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An Offer You Can’t Refuse

I have a proposition for you.  It’s like one of my heroes said, it’s an offer you can’t refuse.

You stand next to a 17-inch wide rubber platter, holding a 36-inch long cylinder of ash or maple in your hands.  Another, much more athletic individual stands precisely 60 feet and 6 inches away from you, and throws a baseball in your general direction as hard as he can.  When it crosses that 17” plate, the baseball will be traveling between 85 and 100 miles per hour.  The ball may or may not hit you.  You will almost certainly not hit the ball.  (A major league hitter can connect with it one time out of three if he’s very good; what makes you think you can do better than that?) Don’t worry, it will be over in about 2.3 seconds.

For your troubles, I will now award you $11,628.  Before taxes, of course.  What a deal!  You get 11-large to stand there and get a baseball thrown at you. Once.  And for every additional time you stand there and have that ball thrown at you, I’ll give you another $11,628.  How long would you stand there?  How many pitches would you confront for that money?Image

Well, if your name happens to be Miguel Cabrera, and my name happens to be the Detroit Tigers, you will come to the plate 675 times, and stand there look
ing at 2,500 pitches between now and October. At $11,628 per pitch, I will give you $29 million dollars. And to sweeten the deal, we will do this, you and I, for the next 10 years. Deal?

You’d smile too.

This is not a fantasy, except for the part that you are not the one collecting that cash, and I am not the one doling it out.  This is simply one way to view the $292,000,000, 10-year contract the Tigers “inflicted” on Miguel Cabrera this week.  Here are a few other fun ways to look at this princely sum.

  • A typical ball game lasts 3 hours.  Miggy shows up to work: he has played in an average of 157 of the 162 games in a season since he came to the American League from the Miami (nee Florida) Marlins in 2008.  So he makes $61,571.13 per hour.  The federal minimum wage is $7.25 per hour.  You, on the other hand, would have to work 8,500 hours to earn what Miggy does in a single hour.  That’s 4 years, chum.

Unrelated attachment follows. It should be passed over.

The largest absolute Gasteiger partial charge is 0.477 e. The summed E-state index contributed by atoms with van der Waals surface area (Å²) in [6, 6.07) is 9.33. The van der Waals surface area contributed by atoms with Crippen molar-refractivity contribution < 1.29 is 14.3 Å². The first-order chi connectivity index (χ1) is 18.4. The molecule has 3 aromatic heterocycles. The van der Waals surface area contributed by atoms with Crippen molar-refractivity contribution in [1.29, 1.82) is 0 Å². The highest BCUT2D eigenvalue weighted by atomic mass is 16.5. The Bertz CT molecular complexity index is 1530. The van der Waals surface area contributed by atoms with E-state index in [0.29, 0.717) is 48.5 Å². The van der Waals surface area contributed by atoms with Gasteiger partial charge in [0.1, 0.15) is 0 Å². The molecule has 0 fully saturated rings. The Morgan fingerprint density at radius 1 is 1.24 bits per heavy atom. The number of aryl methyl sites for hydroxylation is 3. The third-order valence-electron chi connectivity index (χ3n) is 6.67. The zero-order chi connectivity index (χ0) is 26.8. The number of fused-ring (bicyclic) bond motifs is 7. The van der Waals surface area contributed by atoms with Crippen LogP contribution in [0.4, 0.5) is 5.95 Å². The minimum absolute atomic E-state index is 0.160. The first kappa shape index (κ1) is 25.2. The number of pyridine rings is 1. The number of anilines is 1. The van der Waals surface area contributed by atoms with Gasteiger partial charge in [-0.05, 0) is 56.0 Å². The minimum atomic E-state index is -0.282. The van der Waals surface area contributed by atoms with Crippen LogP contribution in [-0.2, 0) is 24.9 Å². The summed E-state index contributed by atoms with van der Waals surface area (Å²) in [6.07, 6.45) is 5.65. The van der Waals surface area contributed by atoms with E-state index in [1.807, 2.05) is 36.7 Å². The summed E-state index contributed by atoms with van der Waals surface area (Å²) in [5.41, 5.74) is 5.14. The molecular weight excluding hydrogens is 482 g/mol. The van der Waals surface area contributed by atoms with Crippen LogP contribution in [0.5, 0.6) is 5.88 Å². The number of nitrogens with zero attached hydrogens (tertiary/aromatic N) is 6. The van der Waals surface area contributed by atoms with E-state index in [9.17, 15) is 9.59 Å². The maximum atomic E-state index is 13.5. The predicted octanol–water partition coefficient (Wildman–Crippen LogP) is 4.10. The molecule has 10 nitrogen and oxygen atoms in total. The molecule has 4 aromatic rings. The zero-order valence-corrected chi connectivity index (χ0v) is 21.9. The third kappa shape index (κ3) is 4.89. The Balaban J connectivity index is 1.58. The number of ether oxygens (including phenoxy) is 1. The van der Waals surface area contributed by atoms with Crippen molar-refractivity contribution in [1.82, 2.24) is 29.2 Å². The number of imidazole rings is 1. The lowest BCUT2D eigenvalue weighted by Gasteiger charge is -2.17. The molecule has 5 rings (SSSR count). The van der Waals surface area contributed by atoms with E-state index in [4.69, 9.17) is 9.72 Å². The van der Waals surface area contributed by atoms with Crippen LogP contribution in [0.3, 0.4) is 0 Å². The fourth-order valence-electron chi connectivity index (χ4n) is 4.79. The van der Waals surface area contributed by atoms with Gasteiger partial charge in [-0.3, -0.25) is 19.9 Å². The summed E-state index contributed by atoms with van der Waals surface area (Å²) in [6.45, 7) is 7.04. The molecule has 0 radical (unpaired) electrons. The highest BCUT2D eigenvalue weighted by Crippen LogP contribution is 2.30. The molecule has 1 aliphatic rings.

• Cabrera is a third-baseman, mostly.  He averages having 1,026 balls hit at him every year.  Do the math: that’s $28,265 per fielding chance.  He also makes 8 errors per year.  He would probably refund the Tigers the $226,000 he got for those particular misplayed chances, but the union contract won’t let him.  So you places yer bets and you takes yer chances.
  • The Detroit Tigers drew 3,083,397 fans to Comerica Park in 2013 to see their Central Division winning team.  And, Cabrera’s 2014 salary of $29,000,000 represents an $8,000,000 raise from 2013.  So each fan needs to pony up another $2.59 to cover the additional labor cost.  Put another way, the Tigers need to sell a million more $8.00 beers. Shouldn’t be too hard when you think of it that way.

“Professional baseball is on the wane. Salaries must come down or the interest
of the 
public must be increased in some way. If one or the other does not
happen, bankruptcy stares every team in the face.”  

— Chicago White Stockings owner Albert Spalding, 1881. 

The more things change, the more they say the same.

 Sources: www.baseball-reference.com, www.SI.com, www.sportingcharts.com

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